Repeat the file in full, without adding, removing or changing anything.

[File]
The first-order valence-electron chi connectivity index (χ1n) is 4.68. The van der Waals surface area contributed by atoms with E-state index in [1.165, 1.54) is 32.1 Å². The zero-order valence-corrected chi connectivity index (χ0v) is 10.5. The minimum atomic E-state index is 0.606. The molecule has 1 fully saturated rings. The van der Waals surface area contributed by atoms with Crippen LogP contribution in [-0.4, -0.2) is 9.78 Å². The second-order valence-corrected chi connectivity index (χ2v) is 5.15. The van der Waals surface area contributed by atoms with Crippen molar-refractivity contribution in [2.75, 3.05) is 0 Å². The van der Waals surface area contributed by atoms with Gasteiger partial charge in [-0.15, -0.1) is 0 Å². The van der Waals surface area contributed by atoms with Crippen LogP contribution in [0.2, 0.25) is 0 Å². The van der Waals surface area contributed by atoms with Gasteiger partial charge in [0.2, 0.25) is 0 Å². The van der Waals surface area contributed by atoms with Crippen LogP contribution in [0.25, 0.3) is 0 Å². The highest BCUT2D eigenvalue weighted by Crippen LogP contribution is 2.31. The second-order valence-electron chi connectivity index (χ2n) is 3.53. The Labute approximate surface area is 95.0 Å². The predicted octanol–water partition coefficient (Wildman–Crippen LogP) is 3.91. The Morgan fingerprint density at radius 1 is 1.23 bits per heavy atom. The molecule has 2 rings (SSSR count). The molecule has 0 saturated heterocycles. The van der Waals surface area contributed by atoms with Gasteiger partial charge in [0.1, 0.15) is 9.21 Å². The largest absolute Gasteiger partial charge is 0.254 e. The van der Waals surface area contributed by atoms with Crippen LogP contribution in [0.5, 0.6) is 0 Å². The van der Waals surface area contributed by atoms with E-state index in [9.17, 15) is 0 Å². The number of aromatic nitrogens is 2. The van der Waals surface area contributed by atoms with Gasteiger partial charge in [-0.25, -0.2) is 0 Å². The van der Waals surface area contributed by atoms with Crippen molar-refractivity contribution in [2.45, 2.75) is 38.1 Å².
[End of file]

The first-order valence-electron chi connectivity index (χ1n) is 4.68. The van der Waals surface area contributed by atoms with E-state index in [1.165, 1.54) is 32.1 Å². The zero-order valence-corrected chi connectivity index (χ0v) is 10.5. The minimum atomic E-state index is 0.606. The molecule has 1 fully saturated rings. The van der Waals surface area contributed by atoms with Crippen LogP contribution in [-0.4, -0.2) is 9.78 Å². The second-order valence-corrected chi connectivity index (χ2v) is 5.15. The van der Waals surface area contributed by atoms with Crippen molar-refractivity contribution in [2.75, 3.05) is 0 Å². The van der Waals surface area contributed by atoms with Gasteiger partial charge in [-0.15, -0.1) is 0 Å². The van der Waals surface area contributed by atoms with Crippen LogP contribution in [0.2, 0.25) is 0 Å². The van der Waals surface area contributed by atoms with Gasteiger partial charge in [0.2, 0.25) is 0 Å². The van der Waals surface area contributed by atoms with Crippen LogP contribution in [0.25, 0.3) is 0 Å². The highest BCUT2D eigenvalue weighted by Crippen LogP contribution is 2.31. The second-order valence-electron chi connectivity index (χ2n) is 3.53. The Labute approximate surface area is 95.0 Å². The predicted octanol–water partition coefficient (Wildman–Crippen LogP) is 3.91. The Morgan fingerprint density at radius 1 is 1.23 bits per heavy atom. The molecule has 2 rings (SSSR count). The molecule has 0 saturated heterocycles. The van der Waals surface area contributed by atoms with Gasteiger partial charge in [0.1, 0.15) is 9.21 Å². The largest absolute Gasteiger partial charge is 0.254 e. The van der Waals surface area contributed by atoms with Crippen LogP contribution in [0.5, 0.6) is 0 Å². The van der Waals surface area contributed by atoms with E-state index in [9.17, 15) is 0 Å². The number of aromatic nitrogens is 2. The van der Waals surface area contributed by atoms with Gasteiger partial charge in [-0.25, -0.2) is 0 Å². The van der Waals surface area contributed by atoms with Crippen molar-refractivity contribution in [2.45, 2.75) is 38.1 Å².